Research proposal: Intercultural communicative competence (ICC) as a goal of formal education

Globalisation and geographical mobility of people have resulted in more heterogeneous societies and more regular communication with people from different linguistic and cultural background. An ideal situation for interaction is the one when one interlocutor speaks the language of the other; more often, however, people communicate using a third language, known by both parties. The aim of a foreign language course is to teach the learners to communicate not only with native speakers, but also, more frequently, with non-native speakers. In a foreign language classroom, students usually learn a lan-guage while living in their own country. They access to target culture is limited; there-fore, other means of familiarising them with the L2 culture must be incorporated into the curriculum. The students of the English language, as they learn an international lan-guage, become able to interact with people from different countries, which makes such communication intercultural. In order to successfully function in a culturally diverse world, they need to develop intercultural communicative competence (ICC).
The importance of ICC as a goal of formal education in Europe is reflected in its inclusion in the Common European Framework of Reference for Languages, the Euro-pean guide for language teaching. However, the implementation and its potential suc-cess are not widely researched in Poland. The objectives of this thesis are to present theoretical underpinnings of ICC, its teaching and learning, and to investigate by means of a questionnaire the outcomes of introducing ICC to schools.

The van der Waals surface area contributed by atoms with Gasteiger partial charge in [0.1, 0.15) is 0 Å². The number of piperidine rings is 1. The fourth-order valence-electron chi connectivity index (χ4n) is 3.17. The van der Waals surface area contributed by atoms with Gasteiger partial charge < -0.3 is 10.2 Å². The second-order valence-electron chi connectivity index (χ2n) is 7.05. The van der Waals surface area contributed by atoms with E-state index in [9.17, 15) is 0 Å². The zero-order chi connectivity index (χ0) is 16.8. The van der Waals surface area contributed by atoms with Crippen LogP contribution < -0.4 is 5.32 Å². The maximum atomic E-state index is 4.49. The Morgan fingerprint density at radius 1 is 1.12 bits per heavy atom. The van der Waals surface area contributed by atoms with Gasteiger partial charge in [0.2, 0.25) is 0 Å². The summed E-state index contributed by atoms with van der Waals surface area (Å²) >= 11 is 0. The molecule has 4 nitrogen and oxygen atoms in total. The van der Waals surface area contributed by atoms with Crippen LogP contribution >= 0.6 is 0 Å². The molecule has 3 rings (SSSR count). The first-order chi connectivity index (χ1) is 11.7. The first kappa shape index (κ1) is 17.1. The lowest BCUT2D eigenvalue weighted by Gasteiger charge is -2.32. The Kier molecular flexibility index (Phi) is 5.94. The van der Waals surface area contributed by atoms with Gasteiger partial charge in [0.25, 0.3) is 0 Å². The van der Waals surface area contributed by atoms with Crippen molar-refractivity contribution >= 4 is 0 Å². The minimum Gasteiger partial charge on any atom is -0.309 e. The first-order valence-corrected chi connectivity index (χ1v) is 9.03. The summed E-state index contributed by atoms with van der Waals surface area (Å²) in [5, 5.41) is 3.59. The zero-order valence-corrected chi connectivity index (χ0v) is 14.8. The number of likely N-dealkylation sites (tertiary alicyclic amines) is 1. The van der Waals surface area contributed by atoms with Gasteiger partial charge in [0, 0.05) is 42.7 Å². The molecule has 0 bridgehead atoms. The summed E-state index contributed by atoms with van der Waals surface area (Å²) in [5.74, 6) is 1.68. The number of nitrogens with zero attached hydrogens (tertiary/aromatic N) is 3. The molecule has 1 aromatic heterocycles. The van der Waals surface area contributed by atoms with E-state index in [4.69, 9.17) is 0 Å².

The first chapter discusses the origins of the notion of communicative compe-tence and its models. As the authors of these models redefined the existing ones, the models show the development from CC to ICC. The chapter also focuses on the culture itself and its relationship to language.
The theory of both learning and teaching the target culture is the focus of the se-cond chapter. Its first part covers various stages of familiarising oneself with an un-known culture, the concept of cultural awareness, and advantages of learning a foreign culture.
The further part of the chapter focuses on various aspects of teaching culture, namely different ways of teaching culture, various approaches to teaching culture, the goals of teaching culture, techniques, the actual cultural content to be taught, and choic-es and challenges that a teacher faces as well as the hindrances to teaching culture.
Finally, the third chapter contains the details of the study conducted to find out how high-school learners of English evaluate their own ICC. The chapter also provides some rules of ICC assessment and an overview of the tools that can be used in assessment, with the emphasis on critical incidents.

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